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By Roberta Tolan
Most people add a couple of extra pounds over the holiday season and the new year often starts with weight loss goals and resolutions to go to the gym more frequently. But diets and good intentions often fall by the wayside as the busy work-a-day world gets into high gear. This can lead to frustration and actual weight gain if weight-loss goals are not realistic and eating habits don’t change. The most effective way to lose weight and maintain weight-loss over time is to monitor calorie intake, follow a healthy balanced diet and be physically active.
Calorie requirements vary from person to person and factors such as age, gender, body size and composition, physical condition and activity level all play a role. To maintain weight, the number of calories consumed must equal the number of calories the body burns. For those trying to lose weight, the number of calories consumed must be fewer than the number burned each day. The most effective way to accomplish weight loss is to cut back on calories by decreasing food intake while increasing physical activity. To estimate your daily calorie requirements, visit the website www.choosemyplate.gov.
An important component of successful weight loss and weight maintenance is including fruits and vegetables, whole-grains and fat-free dairy products. Fruits and vegetables, especially those that are bright in color (dark green or red and orange), provide important antioxidants that may play a vital role in disease prevention as well as help in weight loss and maintenance. Whole grains are also an important component of a healthy diet and contain high levels of important nutrients as well as dietary fiber. Low-fat or fat-free dairy products such as milk, yogurt and cheese will provide adequate nutrients along with fewer calories from fat.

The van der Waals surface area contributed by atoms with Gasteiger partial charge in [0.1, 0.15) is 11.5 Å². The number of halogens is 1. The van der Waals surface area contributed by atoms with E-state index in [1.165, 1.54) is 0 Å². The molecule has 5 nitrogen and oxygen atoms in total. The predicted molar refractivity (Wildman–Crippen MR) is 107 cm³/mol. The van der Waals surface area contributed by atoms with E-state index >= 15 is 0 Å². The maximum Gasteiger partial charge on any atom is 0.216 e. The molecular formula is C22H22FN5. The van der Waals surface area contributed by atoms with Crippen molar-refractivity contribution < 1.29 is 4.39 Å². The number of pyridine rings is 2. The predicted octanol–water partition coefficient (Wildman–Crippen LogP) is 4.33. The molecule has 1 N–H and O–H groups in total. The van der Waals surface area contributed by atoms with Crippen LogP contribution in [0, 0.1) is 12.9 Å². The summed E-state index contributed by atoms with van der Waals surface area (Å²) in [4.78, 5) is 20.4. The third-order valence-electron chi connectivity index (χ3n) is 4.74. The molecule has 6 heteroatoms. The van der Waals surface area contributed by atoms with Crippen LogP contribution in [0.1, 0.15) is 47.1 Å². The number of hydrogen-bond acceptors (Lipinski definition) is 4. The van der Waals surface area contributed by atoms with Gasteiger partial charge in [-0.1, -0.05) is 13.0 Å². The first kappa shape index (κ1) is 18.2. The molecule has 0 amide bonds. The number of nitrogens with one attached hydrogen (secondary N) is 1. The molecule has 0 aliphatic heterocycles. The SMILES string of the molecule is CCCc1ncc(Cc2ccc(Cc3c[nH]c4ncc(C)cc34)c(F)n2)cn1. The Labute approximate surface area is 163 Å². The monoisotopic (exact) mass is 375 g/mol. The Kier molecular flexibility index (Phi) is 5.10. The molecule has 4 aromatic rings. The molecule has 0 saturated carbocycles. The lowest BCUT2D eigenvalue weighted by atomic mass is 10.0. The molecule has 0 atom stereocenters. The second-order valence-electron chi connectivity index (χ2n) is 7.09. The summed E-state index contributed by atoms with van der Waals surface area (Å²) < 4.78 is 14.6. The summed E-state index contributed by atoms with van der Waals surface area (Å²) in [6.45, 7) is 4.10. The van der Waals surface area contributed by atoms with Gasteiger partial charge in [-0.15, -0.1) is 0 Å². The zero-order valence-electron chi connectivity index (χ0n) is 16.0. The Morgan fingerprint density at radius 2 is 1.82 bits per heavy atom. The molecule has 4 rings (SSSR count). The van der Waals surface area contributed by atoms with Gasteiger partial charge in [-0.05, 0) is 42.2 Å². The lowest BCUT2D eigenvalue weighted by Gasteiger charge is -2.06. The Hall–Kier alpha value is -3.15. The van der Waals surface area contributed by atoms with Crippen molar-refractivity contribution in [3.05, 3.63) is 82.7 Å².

On the other hand, foods to avoid or decrease in consumption include foods high in fat, sodium and added sugar. Fat contains 9 calories per gram, which is more than twice the calories of protein and carbohydrates. Limiting one’s fat intake will not only lower overall dietary fat and calories, but also reduce a critical risk factor for cardiovascular disease. Lowering sodium intake is also an important component of a healthful diet. Foods high in sodium are often processed, pre-packaged and may have more calories from added fats and refined sugar. Products with added sugar include sugar-sweetened beverages (such as soda, sports drinks and energy drinks), and items such as cookies, pastries, ice cream and candy. These products are often highly processed and contain empty calories (foods that contain calories of little nutritional value).
Strategies to change eating behaviors
The following behavior change techniques can help alter poor eating habits:
Record unhealthy eating habits in order to identify places, emotions or activities that may lead to inappropriate eating.